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Simmons v. Grissom

United States District Court, E.D. California

May 23, 2014

CHRISTOPHER I. SIMMONS, Plaintiff,
v.
GRISSOM, et al., Defendants.

FINDINGS AND RECOMMENDATION REGARDING DEFENDANTS' MOTION TO DISMISS PLAINTIFF'S FIRST AMENDED COMPLAINT [ECF No. 67]

STANLEY A. BOONE, Magistrate Judge.

Plaintiff Christopher I. Simmons is appearing pro se and in forma pauperis in this civil rights action pursuant to 42 U.S.C. § 1983.

This action is proceeding against Defendants Grissom, Keiley, St. Lucia, Ellstrom and Does #1-10 (nurses) for deliberate indifference toward Plaintiff's "heat risk" condition, in violation of the Eighth Amendment, against Defendants Ellstrom, Rients, Sauceda, Akanno and Rufino for deliberate indifference arising from the deprivation of Plaintiff's pain medication, in violation of the Eighth Amendment, and against Defendants Rients, Akanno, Sauceda, Rufino and Ellstrom for retaliation, in violation of the First Amendment.

On February 14, 2014, Defendants Akanno, Grissom, Rients and St. Lucia filed a motion to dismiss the amended complaint.[1] Defendants Akanno, Grissom. St. Lucia and Rients move under Federal Rule of Civil Procedure 12(b)(6) to dismiss the case because the suit against Defendants Akanno and Rients is barred by the doctrine of res judicata, and because Plaintiff failed to state a claim upon which relief may be granted against Defendant Grissom. Plaintiff filed an opposition on April 11, 2014, and Defendants filed a reply on April 25, 2014.

Based on the reasoning explained below, Defendants motion to dismiss should be denied in its entirety.

I.

DISCUSSION

A. Motion to Dismiss Standard

A motion to dismiss brought pursuant to Rule 12(b)(6) tests the legal sufficiency of a claim, and dismissal is proper if there is a lack of a cognizable legal theory or the absence of sufficient facts alleged under a cognizable legal theory. Conservation Force v. Salazar , 646 F.3d 1240, 1241-42 (9th Cir. 2011) (quotation marks and citations omitted), cert. denied, 132 S.Ct. 1762 (2012). In resolving a 12(b)(6) motion, a court's review is generally limited to the operative pleading. Daniels-Hall v. National Educ. Ass'n , 629 F.3d 992, 998 (9th Cir. 2010); Sanders v. Brown , 504 F.3d 903, 910 (9th Cir. 2007); Schneider v. California Dept. of Corr. , 151 F.3d 1194, 1197 n.1 (9th Cir. 1998).

To survive a motion to dismiss, a complaint must contain sufficient factual matter, accepted as true, to state a claim that is plausible on its face. Ashcroft v. Iqbal , 556 U.S. 662, 678, 129 S.Ct. 1937, 1949 (2009) (citing Bell Atlantic Corp. v. Twombly , 550 U.S. 544, 555, 127 S.Ct. 1955, 1964-65 (2007)) (quotation marks omitted); Conservation Force , 646 F.3d at 1242; Moss v. U.S. Secret Service , 572 F.3d 962, 969 (9th Cir. 2009). The Court must accept the factual allegations as true and draw all reasonable inferences in favor of the non-moving party, Daniels-Hall , 629 F.3d at 998; Sanders , 504 F.3d at 910; Morales v. City of Los Angeles , 214 F.3d 1151, 1153 (9th Cir. 2000), and in this Circuit, pro se litigants are entitled to have their pleadings liberally construed and to have any doubt resolved in their favor, Wilhelm v. Rotman , 680 F.3d 1113, 1121 (9th Cir. 2012); Watison v. Carter , 668 F.3d 1108, 1112 (9th Cir. 2012); Silva v. Di Vittorio , 658 F.3d 1090, 1101 (9th Cir. 2011); Hebbe v. Pliler , 627 F.3d 338, 342 (9th Cir. 2010).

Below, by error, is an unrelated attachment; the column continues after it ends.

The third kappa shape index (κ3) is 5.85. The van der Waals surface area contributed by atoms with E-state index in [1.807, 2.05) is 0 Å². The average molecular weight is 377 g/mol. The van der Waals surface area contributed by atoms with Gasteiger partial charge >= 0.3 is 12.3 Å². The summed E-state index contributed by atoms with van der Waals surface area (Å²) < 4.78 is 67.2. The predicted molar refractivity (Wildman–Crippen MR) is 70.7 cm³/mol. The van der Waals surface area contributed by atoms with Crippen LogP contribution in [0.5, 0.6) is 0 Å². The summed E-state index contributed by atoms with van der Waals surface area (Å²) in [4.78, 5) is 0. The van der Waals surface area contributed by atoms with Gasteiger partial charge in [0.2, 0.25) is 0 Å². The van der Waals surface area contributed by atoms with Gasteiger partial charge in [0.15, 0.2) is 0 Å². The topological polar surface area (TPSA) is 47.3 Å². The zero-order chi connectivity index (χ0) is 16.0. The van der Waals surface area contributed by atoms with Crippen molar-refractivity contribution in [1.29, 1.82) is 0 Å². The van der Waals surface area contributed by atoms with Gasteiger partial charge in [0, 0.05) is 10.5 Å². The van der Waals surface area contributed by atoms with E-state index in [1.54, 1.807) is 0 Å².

B. Res Judicata

"The Federal Full Faith and Credit statute, 28 U.S.C. § 1738, requires federal courts to give to a state-court judgment the same preclusive effect as would be given that judgment under the law of the State in which the judgment was rendered." Gonzales v. California Department of Corrections and Rehabilitation , 739 F.3d 1226, 1230 (9th Cir. 2014) (quoting Migra v. Warren City Sch. Dist. Bd. Of Educ. , 465 U.S. 75, 81 (1984).)

Under the doctrine of claim preclusion, a final judgment forecloses "successive litigation of the very same claim, whether or not relitigation of the claim raises the same issues as the earlier suit." New Hampshire v. Maine , 532 U.S. 742, 748 (2001). Issue preclusion bars "successive litigation of an issue of fact or law actually litigated and resolved in a vale court determination essential to the prior judgment." Id. at 748-749.

"California courts employ the primary rights' theory to determine what constitutes the same cause of action for claim preclusion purposes." Gonzales v. California Department of Corrections and Rehabilitation , 739 F.3d at 1232 (quoting Brodheim v. Cry , 584 F.3d 1262, 1268 (9th Cir. 2009).) A "cause of action' is comprised of a primary right' of the plaintiff, a corresponding primary duty' of the defendant, and a wrongful act by the defendant ...


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